THE RELEASE OF Hoorahland, the latest Dadaist intervention by Redditch’s best ever export, has me remembering the story of a walkout by university lecturers in Manchester in the mid-1970s. Why wouldn’t it? The strike action was in response to wage settlements in the FE sector which had eroded differentials in the HE sector. Academics were outraged at losing out as a result of the changes. A lobby on Oxford Road was flooded with demonstrators demanding the employers take further action to address the injustice. Their placards carried one of the most memorable wage struggle demands of the era: “Rectify the anomaly!”
I’ve been reminded of that halcyon moment only because, through the release of Hoorahland, The Cravats have themselves confronted an injustice and addressed an aberration. In 2017, The Cravats released the captivating and completely compelling Dustbin of Sound, the band’s first album in four decades. The completion of Hoorahland just three years later means the appropriate schedule for the release of Cravats albums in the twenty-first century has now been established. Anomaly no more.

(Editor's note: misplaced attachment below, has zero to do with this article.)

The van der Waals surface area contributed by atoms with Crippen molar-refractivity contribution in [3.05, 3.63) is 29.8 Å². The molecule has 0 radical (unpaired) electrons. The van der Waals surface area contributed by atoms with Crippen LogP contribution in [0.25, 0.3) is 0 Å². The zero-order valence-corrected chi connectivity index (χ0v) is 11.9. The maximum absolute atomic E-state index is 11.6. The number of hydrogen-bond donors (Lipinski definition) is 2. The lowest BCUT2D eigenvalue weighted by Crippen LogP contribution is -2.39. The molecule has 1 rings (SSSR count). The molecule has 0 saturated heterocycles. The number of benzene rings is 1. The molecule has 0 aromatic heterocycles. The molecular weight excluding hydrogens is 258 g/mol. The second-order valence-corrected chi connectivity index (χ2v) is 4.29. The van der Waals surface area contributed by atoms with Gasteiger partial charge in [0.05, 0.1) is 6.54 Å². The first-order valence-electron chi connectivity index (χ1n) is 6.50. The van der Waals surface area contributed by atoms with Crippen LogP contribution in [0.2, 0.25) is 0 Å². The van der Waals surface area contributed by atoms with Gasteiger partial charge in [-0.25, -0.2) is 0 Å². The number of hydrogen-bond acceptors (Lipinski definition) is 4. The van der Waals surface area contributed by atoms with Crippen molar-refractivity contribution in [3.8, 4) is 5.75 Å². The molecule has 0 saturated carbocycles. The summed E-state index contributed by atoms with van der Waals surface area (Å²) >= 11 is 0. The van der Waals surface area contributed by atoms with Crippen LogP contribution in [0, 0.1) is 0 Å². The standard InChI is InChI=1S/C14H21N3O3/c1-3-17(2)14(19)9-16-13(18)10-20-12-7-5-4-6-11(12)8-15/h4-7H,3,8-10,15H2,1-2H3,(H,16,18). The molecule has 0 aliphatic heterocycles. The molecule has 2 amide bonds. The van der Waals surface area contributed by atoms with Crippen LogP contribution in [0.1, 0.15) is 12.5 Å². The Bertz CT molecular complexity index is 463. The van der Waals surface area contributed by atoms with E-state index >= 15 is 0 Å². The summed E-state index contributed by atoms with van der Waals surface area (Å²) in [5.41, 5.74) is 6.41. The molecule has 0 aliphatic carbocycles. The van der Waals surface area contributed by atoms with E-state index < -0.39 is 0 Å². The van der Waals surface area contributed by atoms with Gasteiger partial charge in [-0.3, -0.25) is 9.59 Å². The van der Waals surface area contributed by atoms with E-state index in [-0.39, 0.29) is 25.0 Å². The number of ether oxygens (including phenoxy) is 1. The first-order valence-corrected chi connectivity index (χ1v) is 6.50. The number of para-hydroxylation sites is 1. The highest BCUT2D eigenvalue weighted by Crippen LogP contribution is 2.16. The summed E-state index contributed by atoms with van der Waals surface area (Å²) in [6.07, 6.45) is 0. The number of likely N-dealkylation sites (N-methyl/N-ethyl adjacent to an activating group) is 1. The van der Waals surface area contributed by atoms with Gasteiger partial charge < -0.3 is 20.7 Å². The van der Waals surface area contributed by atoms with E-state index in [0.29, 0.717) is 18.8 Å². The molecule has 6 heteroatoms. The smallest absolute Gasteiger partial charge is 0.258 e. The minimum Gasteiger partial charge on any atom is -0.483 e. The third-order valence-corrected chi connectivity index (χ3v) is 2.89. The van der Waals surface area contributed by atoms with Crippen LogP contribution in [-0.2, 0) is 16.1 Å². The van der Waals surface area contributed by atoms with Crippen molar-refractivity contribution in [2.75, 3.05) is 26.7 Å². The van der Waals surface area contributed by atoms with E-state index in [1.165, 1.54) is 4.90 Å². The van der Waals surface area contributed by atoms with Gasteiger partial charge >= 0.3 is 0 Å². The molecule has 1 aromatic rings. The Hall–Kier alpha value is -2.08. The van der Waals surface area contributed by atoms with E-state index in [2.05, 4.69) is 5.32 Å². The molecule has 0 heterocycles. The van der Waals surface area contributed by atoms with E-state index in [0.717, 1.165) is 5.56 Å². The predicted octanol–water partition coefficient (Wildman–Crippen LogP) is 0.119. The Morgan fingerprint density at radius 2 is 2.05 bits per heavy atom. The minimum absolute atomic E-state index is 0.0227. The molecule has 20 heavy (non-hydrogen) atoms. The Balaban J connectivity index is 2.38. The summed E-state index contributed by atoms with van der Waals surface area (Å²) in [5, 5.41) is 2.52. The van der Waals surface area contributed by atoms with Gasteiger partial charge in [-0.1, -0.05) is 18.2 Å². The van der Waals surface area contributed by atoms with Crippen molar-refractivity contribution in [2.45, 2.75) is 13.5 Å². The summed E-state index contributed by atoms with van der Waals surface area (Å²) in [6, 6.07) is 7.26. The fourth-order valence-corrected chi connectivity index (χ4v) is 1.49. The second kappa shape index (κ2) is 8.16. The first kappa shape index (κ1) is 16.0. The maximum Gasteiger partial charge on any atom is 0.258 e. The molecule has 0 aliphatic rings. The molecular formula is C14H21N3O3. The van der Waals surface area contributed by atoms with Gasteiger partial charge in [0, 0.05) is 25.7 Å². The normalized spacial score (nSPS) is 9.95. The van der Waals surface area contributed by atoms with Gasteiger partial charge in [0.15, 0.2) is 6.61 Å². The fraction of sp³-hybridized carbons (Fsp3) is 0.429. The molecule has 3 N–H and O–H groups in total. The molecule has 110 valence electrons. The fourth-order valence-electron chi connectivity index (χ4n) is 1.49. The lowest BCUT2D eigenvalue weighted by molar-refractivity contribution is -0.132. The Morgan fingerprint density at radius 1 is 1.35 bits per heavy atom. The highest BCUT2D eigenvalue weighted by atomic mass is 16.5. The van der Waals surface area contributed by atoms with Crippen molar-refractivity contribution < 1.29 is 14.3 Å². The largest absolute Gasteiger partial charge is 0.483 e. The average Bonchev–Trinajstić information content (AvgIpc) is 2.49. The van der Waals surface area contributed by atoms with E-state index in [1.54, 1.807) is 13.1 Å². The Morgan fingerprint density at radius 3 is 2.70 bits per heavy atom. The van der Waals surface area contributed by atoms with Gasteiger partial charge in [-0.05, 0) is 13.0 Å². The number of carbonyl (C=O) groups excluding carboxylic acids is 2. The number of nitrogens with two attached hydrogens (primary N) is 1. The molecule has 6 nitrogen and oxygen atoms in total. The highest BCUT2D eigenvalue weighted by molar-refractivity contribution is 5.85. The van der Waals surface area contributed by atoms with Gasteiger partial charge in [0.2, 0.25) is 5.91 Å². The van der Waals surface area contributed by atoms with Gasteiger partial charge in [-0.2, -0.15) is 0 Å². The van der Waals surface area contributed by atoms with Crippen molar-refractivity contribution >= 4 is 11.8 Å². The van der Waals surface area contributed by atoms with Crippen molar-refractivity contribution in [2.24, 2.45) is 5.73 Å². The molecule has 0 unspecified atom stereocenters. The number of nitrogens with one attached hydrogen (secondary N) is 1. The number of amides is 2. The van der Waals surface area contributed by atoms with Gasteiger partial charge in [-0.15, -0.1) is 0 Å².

Dustbin of Sound was an extraordinarily accomplished album, reflecting the resurgent confidence and boundless inspiration of a band determined not to be constrained by the influence of past triumphs. Hoorahland is arguably even more impressive, showing The Cravats’ ability to build on, blend and extend that combination of post-punk power with not-constrained-by-punk inventiveness. It’s a distinctive style bursting with possibilities and a musical method unmatched by any of their peers. No-one, but no-one, sounds quite like The Cravats.